Matter at extreme temperatures and pressures—commonly known as warm dense matter (WDM)—is ubiquitous throughout our Universe and occurs in astrophysical objects such as giant planet interiors and brown dwarfs. Moreover, WDM is very important for technological applications such as inertial confinement fusion and is realized in the laboratory using different techniques. A particularly important property for the understanding of WDM is given by its electronic density response to an external perturbation. Such response properties are probed in x-ray Thomson scattering (XRTS) experiments and are central for the theoretical description of WDM. In this work, we give an overview of a number of recent developments in this field. To this end, we summarize the relevant theoretical background, covering the regime of linear response theory and nonlinear effects, the fully dynamic response and its static, time-independent limit, and the connection between density response properties and imaginary-time correlation functions (ITCF). In addition, we introduce the most important numerical simulation techniques, including path-integral Monte Carlo simulations and different thermal density functional theory (DFT) approaches. From a practical perspective, we present a variety of simulation results for different density response properties, covering the archetypal model of the uniform electron gas and realistic WDM systems such as hydrogen. Moreover, we show how the concept of ITCFs can be used to infer the temperature from XRTS measurements of arbitrary complex systems without the need for any models or approximations. Finally, we outline a strategy for future developments based on the close interplay between simulations and experiments.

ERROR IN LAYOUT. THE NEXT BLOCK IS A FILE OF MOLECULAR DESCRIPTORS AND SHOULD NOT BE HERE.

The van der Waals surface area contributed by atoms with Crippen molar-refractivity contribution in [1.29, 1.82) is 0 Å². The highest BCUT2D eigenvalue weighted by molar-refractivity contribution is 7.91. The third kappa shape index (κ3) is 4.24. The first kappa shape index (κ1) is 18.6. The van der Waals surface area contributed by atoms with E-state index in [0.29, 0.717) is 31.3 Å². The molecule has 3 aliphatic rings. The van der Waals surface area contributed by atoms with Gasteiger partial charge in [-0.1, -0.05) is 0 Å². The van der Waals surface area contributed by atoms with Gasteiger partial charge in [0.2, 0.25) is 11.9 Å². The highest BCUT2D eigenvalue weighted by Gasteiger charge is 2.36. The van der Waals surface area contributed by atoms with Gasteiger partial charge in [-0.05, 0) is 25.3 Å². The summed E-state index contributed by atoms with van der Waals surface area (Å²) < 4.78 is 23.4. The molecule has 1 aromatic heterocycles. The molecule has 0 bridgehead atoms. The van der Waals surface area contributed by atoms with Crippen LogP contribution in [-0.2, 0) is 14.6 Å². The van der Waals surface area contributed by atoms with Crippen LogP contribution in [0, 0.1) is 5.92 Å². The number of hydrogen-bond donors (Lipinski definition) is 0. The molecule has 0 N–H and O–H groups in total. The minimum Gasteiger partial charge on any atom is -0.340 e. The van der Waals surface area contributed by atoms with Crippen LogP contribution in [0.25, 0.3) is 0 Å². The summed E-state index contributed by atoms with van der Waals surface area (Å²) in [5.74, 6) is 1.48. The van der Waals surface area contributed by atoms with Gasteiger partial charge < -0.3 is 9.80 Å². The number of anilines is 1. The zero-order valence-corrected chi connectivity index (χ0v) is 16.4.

This paper was not sponsored or directly supported by First Light Fusion. This was an external project to which members of our team made collaborative contributions.

© 2023 Authors, Physics of Plasma, Vol. 30, Article ID 5.0139560, 2023; licensed under a Creative Commons Attribution (CC BY) license (


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